AN UNCOMMON THOUGHT

"The real trick to life is not to be in the know, but to be in the mystery."
-Fred Alan Wolf

25 December 2019

Abandoned.


After the dance was concluded, the whole party was entertained with brawn and beef, and stout home-brewed. The Squire himself mingled among the rustics, and was received with awkward demonstrations of deference and regard. It is true I perceived two or three of the younger peasants, as they were raising their tankards to their mouths when the Squire's back was turned, making something of a grimace, and giving each other the wink; but the moment they caught my eye they pulled grave faces, and were exceedingly demure. With Master Simon, however, they all seemed more at their ease. His varied occupations and amusements had made him well known throughout the neighbourhood. He was a visitor at every farm-house and cottage; gossiped with the farmers and their wives; romped with their daughters; and, like that type of a vagrant bachelor, the humble bee, tolled the sweets from all the rosy lips of the country round.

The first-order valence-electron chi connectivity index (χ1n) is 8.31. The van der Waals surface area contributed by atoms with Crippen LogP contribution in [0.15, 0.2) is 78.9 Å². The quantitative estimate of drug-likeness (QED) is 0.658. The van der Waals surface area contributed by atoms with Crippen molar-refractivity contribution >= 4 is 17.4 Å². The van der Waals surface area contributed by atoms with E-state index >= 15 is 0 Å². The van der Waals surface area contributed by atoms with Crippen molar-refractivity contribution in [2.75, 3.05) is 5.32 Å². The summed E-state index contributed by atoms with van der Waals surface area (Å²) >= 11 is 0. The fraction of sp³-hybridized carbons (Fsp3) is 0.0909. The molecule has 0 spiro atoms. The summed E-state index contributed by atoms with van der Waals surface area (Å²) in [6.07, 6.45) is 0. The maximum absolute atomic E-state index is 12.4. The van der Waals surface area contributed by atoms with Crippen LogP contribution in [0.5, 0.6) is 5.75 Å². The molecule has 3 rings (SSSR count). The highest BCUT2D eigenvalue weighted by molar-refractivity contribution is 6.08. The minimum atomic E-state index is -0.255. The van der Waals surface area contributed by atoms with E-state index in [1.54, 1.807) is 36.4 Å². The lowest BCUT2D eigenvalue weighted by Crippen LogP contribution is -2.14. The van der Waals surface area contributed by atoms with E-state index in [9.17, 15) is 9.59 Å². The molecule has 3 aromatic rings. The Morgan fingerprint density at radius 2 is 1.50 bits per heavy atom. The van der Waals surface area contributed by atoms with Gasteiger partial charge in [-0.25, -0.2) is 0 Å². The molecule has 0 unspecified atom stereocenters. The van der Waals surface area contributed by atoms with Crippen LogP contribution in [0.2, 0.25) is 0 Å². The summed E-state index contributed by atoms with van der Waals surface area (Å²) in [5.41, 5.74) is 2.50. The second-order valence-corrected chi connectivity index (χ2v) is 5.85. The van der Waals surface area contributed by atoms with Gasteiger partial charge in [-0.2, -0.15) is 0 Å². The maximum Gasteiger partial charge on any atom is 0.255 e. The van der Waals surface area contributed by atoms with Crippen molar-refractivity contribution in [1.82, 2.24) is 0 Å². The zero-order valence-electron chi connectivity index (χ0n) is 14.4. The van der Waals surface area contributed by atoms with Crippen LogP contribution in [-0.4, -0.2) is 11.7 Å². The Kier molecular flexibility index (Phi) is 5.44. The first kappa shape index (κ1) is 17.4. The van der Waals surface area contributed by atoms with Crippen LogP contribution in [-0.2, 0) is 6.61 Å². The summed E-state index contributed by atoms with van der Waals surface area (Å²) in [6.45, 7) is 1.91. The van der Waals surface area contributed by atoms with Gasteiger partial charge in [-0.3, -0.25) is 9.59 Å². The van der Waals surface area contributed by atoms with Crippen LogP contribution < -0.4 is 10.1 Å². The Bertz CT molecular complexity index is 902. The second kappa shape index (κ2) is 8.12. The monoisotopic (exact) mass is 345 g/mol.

The bashfulness of the guests soon gave way before good cheer and affability. There is something genuine and affectionate in the gaiety of the lower orders, when it is excited by the bounty and familiarity of those above them; the warm glow of gratitude enters into their mirth, and a kind word or a small pleasantry, frankly uttered by a patron, gladdens the heart of the dependant more than oil and wine. When the Squire had retired the merriment increased, and there was much joking and laughter, particularly between Master Simon and a hale, ruddy-faced, white-headed farmer, who appeared to be the wit of the village; for I observed all his companions to wait with open mouths for his retorts, and burst into a gratuitous laugh before they could well understand them.

The whole house indeed seemed abandoned to merriment. As I passed to my room to dress for dinner, I heard the sound of music in a small court, and, looking through a window that commanded it, I perceived a band of wandering musicians, with pandean pipes and tambourine; a pretty coquettish housemaid was dancing a jig with a smart country lad, while several of the other servants were looking on. In the midst of her sport the girl caught a glimpse of my face at the window, and, colouring up, ran off with an air of roguish affected confusion.

Washington Irving, from Old Christmas

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